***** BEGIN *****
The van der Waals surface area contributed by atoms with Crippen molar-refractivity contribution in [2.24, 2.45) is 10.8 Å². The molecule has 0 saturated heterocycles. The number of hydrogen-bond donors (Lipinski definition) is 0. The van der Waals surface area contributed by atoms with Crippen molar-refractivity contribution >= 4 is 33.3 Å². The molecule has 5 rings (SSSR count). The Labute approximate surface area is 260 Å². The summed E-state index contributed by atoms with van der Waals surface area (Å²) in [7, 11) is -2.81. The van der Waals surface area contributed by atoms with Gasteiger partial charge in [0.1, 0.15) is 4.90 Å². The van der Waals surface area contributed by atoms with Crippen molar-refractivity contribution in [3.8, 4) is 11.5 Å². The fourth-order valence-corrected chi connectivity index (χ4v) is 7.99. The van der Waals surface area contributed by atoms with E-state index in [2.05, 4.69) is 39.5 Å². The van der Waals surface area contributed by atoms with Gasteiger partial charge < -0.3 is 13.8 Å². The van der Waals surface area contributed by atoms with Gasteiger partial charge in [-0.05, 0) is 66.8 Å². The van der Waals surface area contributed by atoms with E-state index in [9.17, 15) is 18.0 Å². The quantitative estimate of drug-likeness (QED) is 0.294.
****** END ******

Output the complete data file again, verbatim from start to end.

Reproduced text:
The van der Waals surface area contributed by atoms with Crippen molar-refractivity contribution in [2.24, 2.45) is 10.8 Å². The molecule has 0 saturated heterocycles. The number of hydrogen-bond donors (Lipinski definition) is 0. The van der Waals surface area contributed by atoms with Crippen molar-refractivity contribution >= 4 is 33.3 Å². The molecule has 5 rings (SSSR count). The Labute approximate surface area is 260 Å². The summed E-state index contributed by atoms with van der Waals surface area (Å²) in [7, 11) is -2.81. The van der Waals surface area contributed by atoms with Gasteiger partial charge in [0.1, 0.15) is 4.90 Å². The van der Waals surface area contributed by atoms with Crippen molar-refractivity contribution in [3.8, 4) is 11.5 Å². The fourth-order valence-corrected chi connectivity index (χ4v) is 7.99. The van der Waals surface area contributed by atoms with E-state index in [2.05, 4.69) is 39.5 Å². The van der Waals surface area contributed by atoms with Gasteiger partial charge < -0.3 is 13.8 Å². The van der Waals surface area contributed by atoms with Gasteiger partial charge in [-0.05, 0) is 66.8 Å². The van der Waals surface area contributed by atoms with E-state index in [9.17, 15) is 18.0 Å². The quantitative estimate of drug-likeness (QED) is 0.294.